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The Rules on Shed Hunting

May 11th, 2012

Whether you mount them on your wall or use them for crafting knives, the possession of antlers shed by elk, deer or moose is not explicitly illegal or legal in the state of Michigan at the moment. The NRC will be taking a look at an order this month to clarify this and allow Michiganders to take comfort that their continued pursuits for naturally shed antlers is within the law (but of course, still subject to having permission on private lands).

Hunting for sheds is a popular activity, especially in states where antlered natural resources are plentiful. Possessing shed antlers in some states, such as Wyoming, is regulated by legislation in order to prevent incidental elk harassment during wintering months.

The Michigan Department of Natural Resources is recommending an Order to the NRC to clarify that shed hunters are allowed to posses, purchase and sell naturally shed antlers. Current Michigan law does not prohibit picking up shed antlers, but restrictive language can be misinterpreted to include antlers. State statute dictates that any possession of an animal or parts must be lawfully taken, which has been considered by some as a restriction on picking up shed antlers.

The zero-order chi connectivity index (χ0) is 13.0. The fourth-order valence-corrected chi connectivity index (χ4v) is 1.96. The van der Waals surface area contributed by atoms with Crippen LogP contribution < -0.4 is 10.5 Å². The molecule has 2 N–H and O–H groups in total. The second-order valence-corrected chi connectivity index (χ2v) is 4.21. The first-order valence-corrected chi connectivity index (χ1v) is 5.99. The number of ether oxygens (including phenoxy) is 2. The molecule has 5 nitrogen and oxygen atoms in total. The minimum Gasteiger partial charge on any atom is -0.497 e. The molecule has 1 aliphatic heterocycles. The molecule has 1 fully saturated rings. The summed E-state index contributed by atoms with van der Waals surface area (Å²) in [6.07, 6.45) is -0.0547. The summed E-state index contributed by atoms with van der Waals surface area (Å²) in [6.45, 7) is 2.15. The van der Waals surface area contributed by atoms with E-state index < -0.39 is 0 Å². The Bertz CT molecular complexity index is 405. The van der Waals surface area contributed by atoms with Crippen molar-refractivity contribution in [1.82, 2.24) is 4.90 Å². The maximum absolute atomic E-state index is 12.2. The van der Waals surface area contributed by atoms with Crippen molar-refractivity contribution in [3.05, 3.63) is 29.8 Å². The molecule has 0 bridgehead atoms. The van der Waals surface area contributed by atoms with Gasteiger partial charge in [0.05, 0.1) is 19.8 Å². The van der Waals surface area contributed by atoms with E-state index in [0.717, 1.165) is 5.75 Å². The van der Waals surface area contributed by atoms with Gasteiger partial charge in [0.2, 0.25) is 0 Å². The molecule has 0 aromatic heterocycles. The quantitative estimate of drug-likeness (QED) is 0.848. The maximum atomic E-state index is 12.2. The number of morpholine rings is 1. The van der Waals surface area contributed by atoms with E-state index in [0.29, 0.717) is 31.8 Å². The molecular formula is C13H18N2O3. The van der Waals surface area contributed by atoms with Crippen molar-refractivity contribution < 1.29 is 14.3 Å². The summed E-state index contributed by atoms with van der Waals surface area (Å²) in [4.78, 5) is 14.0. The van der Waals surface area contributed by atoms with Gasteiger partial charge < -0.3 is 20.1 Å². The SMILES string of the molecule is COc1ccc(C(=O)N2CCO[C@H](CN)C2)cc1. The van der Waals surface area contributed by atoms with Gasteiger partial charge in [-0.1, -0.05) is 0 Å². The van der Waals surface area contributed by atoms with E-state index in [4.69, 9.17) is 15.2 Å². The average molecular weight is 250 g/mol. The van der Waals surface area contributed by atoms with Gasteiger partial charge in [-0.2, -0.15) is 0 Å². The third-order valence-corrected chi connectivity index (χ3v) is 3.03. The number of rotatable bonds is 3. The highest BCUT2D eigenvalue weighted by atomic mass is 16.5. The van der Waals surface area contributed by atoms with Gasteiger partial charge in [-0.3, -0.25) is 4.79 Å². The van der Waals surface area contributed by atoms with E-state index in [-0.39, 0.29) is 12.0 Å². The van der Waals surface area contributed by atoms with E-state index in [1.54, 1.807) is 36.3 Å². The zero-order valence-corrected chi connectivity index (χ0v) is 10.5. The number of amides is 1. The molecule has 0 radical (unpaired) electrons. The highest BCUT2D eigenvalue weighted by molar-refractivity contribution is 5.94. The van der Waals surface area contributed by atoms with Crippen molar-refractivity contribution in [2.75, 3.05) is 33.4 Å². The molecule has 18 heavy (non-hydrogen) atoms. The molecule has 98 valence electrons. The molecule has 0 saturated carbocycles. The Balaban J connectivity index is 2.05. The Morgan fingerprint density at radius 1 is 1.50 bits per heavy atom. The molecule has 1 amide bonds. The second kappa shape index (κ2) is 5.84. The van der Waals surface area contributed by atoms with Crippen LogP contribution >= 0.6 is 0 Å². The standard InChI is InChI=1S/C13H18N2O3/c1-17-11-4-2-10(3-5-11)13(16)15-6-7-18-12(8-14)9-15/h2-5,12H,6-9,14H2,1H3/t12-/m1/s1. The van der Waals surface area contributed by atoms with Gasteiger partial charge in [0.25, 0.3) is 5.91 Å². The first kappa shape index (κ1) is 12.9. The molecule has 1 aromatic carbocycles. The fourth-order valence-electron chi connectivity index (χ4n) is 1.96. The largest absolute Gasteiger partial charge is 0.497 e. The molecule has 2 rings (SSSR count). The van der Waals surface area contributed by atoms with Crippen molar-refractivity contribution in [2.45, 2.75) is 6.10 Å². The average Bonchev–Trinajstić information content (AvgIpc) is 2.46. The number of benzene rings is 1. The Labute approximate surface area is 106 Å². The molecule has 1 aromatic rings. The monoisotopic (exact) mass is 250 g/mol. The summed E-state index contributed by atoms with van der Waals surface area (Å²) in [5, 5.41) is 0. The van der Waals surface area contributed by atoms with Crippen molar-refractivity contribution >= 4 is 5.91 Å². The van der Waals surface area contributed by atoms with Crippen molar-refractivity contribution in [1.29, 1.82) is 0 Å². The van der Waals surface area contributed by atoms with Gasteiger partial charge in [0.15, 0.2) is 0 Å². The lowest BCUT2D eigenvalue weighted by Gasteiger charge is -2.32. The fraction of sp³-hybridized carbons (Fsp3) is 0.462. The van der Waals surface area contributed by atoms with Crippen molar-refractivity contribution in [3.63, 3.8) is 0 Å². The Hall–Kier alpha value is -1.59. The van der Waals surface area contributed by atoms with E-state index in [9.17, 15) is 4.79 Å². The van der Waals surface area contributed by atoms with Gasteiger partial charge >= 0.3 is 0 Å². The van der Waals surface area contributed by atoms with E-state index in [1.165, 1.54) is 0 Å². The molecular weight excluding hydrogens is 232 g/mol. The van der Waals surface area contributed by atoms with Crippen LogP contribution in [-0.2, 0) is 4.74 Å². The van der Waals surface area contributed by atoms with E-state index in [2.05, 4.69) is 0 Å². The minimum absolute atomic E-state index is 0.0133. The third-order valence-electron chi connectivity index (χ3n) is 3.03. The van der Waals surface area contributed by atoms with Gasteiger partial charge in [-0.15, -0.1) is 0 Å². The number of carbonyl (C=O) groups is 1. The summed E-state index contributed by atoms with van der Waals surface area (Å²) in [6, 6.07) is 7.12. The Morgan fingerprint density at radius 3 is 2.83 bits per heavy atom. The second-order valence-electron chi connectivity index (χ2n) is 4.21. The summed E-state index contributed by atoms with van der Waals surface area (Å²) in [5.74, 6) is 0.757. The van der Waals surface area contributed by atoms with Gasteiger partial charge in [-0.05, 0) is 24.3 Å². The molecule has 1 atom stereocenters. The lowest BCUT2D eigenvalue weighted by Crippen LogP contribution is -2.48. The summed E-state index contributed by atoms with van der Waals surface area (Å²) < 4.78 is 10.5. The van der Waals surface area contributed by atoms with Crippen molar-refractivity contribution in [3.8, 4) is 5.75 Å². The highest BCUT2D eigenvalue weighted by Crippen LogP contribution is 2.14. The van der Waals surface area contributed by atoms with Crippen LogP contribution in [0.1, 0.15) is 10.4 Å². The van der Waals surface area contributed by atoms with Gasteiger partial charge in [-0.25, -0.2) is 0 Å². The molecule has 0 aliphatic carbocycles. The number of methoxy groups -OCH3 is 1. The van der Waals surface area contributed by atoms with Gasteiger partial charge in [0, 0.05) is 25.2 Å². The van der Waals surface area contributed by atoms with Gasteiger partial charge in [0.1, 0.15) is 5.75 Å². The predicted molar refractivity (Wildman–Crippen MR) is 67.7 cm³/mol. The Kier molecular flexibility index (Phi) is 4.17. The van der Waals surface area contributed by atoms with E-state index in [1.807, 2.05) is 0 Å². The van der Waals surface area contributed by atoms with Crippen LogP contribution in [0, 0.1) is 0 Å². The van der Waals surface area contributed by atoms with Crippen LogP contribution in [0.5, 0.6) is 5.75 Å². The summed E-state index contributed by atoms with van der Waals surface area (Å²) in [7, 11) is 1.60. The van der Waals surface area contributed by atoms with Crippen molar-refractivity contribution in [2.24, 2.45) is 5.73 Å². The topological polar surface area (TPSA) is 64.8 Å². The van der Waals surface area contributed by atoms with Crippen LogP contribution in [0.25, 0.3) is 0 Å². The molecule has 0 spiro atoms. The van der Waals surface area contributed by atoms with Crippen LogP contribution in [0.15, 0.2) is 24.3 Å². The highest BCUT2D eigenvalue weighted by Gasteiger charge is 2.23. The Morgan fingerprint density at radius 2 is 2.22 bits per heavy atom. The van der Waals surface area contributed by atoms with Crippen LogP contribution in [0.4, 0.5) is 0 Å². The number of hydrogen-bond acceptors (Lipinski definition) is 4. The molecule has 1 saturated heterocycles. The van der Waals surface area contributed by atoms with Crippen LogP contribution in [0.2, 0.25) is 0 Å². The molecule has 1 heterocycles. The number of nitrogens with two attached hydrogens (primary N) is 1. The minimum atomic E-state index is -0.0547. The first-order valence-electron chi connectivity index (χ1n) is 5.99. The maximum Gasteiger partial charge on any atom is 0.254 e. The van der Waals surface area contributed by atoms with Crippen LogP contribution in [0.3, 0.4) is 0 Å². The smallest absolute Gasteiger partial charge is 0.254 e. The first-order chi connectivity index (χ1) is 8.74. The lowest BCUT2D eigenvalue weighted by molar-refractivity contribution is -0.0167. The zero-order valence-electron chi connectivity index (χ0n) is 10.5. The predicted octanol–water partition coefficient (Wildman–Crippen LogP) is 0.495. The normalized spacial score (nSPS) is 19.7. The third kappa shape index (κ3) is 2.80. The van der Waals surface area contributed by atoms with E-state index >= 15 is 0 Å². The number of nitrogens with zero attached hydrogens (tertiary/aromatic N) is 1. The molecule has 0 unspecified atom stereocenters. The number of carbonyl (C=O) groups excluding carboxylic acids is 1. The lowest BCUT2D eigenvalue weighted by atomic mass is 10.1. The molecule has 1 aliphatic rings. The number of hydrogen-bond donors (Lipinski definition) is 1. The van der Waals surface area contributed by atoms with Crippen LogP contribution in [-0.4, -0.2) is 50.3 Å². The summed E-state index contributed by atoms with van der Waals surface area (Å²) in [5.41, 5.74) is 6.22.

The Natural Resources Commission will be considering Amendment No. 8 to the Wildlife Conservation Order that will explicitly state the legality of possessing, buying, and selling naturally shed antlers from elk, deer or moose. In addition, the buying and selling section will be amended to clear up language regarding black bear skulls lawfully taken, also legal to possess, sell or buy. The Commission will meet May 17th, near the tip of the mitt in Onaway. The proposed amendment will be eligible for action on June 14th, the NRC meeting back in Lansing.

For full information regarding this proposed order, you can go to the DNR website for the full details.

  • Perkins Mi

    This discussion made me think about what else one might “find” during a walk in the woods and pick up as an interesting or unique item and whether such was “legal”. What about a feather from a protected species like a hawk or owl? Or, even a turkey when the season is closed or the person is not licensed? Is an innocent walk in the woods with a curious child actually a stroll through a legalistic minefield? How about rocks on the beach?

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